Light as a Stone in Flight - Page 4

South Bay sculptor Ken Matsumoto evokes nature and man in an earthy, Zen-like aesthetic
Light as a Stone in Flight
Besides being an active artist, Matsumoto also operates the Art Object Gallery, what could be the largest commercial gallery in San Jose—in the heart of Japantown.
Light as a Stone in Flight
Matsumoto's 'Rock Piece (for My Ancestors),' a river stone setting on a raised concrete bed (1983).

Iwasawa gave Matsumoto a one-man show in 2011, with ten percent of the proceeds benefiting victims of the Japanese tsunami.

Matsumoto has become a well-known figure in Japantown, his studio and his Art Object Gallery occupying a storefront and sculpture yard half a block from shops and restaurants.

Inside Matsumoto's studio are a series of stone kami, his sculptural versions of the bowls that are used to pound mochi in Japanese households. (Mochi, a popular rice cake, is pounded during a ceremony called mochitsuki.)

Just outside his door and along North Fifth Street are five ceremonial benches for rest and reflection that he created for the city to honor its Japanese heritage.

It's notable that the name 'Ken Matsumoto' is not seen on these works.

Matsumoto concedes he has never done enough to promote his own work, though major corporations, including Hitachi, HP, Merrill Lynch, and Saks Fifth Avenue, own his work, as do many individuals.

His Art Object Gallery fills room after room with a wide variety of art, much of it local. Openings are crowded, but sales are slow. Irregular hours contribute to that, and there is no dedicated staff. "I do it all," Ken says.

"He mounts really important shows," says Adams Hapner, the city's cultural affairs director. "And people can stop by and see one of the great rock sculptors producing his work. People just love that."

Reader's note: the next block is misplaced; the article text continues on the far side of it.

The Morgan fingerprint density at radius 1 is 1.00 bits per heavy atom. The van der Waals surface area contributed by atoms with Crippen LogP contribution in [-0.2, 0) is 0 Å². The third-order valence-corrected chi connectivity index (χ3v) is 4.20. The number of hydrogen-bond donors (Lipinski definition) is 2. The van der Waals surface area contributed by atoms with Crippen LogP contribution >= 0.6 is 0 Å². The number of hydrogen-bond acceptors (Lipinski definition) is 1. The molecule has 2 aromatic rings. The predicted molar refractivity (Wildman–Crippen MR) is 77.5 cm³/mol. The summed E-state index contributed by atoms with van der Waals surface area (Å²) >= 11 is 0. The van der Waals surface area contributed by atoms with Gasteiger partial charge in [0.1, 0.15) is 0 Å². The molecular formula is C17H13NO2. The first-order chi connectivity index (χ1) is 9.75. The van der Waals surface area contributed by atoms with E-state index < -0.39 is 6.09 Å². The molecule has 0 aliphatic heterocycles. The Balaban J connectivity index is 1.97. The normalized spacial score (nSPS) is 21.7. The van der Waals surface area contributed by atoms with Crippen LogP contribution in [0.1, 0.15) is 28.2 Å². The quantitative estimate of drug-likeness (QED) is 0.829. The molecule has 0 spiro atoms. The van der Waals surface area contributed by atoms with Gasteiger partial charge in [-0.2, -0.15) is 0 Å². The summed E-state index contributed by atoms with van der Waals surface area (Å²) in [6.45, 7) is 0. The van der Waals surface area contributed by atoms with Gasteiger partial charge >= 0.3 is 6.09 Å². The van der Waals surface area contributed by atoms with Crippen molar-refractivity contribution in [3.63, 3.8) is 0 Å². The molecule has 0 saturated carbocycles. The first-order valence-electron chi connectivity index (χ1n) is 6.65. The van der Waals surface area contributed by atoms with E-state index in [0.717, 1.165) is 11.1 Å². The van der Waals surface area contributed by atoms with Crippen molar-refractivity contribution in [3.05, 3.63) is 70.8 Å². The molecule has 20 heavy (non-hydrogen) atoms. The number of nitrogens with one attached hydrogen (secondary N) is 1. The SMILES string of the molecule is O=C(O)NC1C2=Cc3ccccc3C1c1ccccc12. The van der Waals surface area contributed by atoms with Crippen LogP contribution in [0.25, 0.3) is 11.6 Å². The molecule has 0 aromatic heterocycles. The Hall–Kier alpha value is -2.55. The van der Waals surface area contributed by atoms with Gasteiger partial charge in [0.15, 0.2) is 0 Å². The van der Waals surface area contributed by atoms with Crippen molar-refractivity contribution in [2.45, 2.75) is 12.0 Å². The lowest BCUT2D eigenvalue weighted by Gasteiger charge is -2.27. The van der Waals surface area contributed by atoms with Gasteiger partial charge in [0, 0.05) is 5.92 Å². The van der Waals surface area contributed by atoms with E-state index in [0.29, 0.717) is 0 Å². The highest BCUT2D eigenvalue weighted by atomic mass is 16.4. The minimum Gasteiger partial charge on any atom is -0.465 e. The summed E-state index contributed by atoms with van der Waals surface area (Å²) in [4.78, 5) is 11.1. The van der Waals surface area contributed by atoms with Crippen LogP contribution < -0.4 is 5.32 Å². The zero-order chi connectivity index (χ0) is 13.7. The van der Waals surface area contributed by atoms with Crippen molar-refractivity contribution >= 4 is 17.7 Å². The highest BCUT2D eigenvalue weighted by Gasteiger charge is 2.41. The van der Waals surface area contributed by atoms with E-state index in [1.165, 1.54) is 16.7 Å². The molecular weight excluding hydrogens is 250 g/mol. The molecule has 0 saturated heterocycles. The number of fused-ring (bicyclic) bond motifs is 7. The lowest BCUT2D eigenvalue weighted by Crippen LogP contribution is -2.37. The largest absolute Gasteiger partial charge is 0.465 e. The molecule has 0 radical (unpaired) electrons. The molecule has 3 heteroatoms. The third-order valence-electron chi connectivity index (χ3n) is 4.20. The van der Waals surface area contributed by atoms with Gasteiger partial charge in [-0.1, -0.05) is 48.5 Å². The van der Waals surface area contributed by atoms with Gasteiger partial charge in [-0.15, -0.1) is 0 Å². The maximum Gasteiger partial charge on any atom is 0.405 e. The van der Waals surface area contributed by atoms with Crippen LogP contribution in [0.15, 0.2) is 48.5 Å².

"Ken is the most generous person, and I don't mean just by giving us his work for the [Institute of Contemporary Arts] auction," Cathy Kimball says. "He maintains that gallery space at great expense. He gives exposure to artists who might otherwise not have it, without much expectation of financial gain."

As he looks to the future, Matsumoto, 68, is feeling the past. "I think I'm going to start moving away from stone," he says, citing as one reason "just the physical nature of the work."

On one wall of his gallery hangs a set of Mylar tags that move in the breeze in a shimmering way that suggests water. They may also suggest one route for Matsumoto's art.

"What I'm thinking about are compositions that keep changing without the need to provide manipulation," Ken says. "It has to do with the accidental, the serendipity of things."

 

• For more on the stone art, studio, and gallery of Ken Matsumoto, visit artobjectgallery.com

Photography: Sabrina Huang, Dave Weinstein; and courtesy Ken Matsumoto

 

Where to View Matsumoto Art

Visitors can take in the art at Art Object Gallery and view Ken Matsumoto's studio by appointment—or by serendipity. 592 North Fifth Street, San Jose. 408-288-9305.

Several of Matsumoto's benches of the 'Ikoi no Ba' Project and other works can be seen on North Fifth alongside his gallery and for several blocks north, including 'East West' at Fifth and Taylor streets.

Iwasawa Oriental Art, 75 University Avenue, Los Gatos also shows Matsumoto's work.

In Sacramento, The Capitol Area East End Complex of state buildings surround two of Matsumoto's sculptures, 'Bowl Fragment (Unearthed Near Auburn)' and 'Sierra Granite,' on Capitol Avenue between 15th and 17th streets.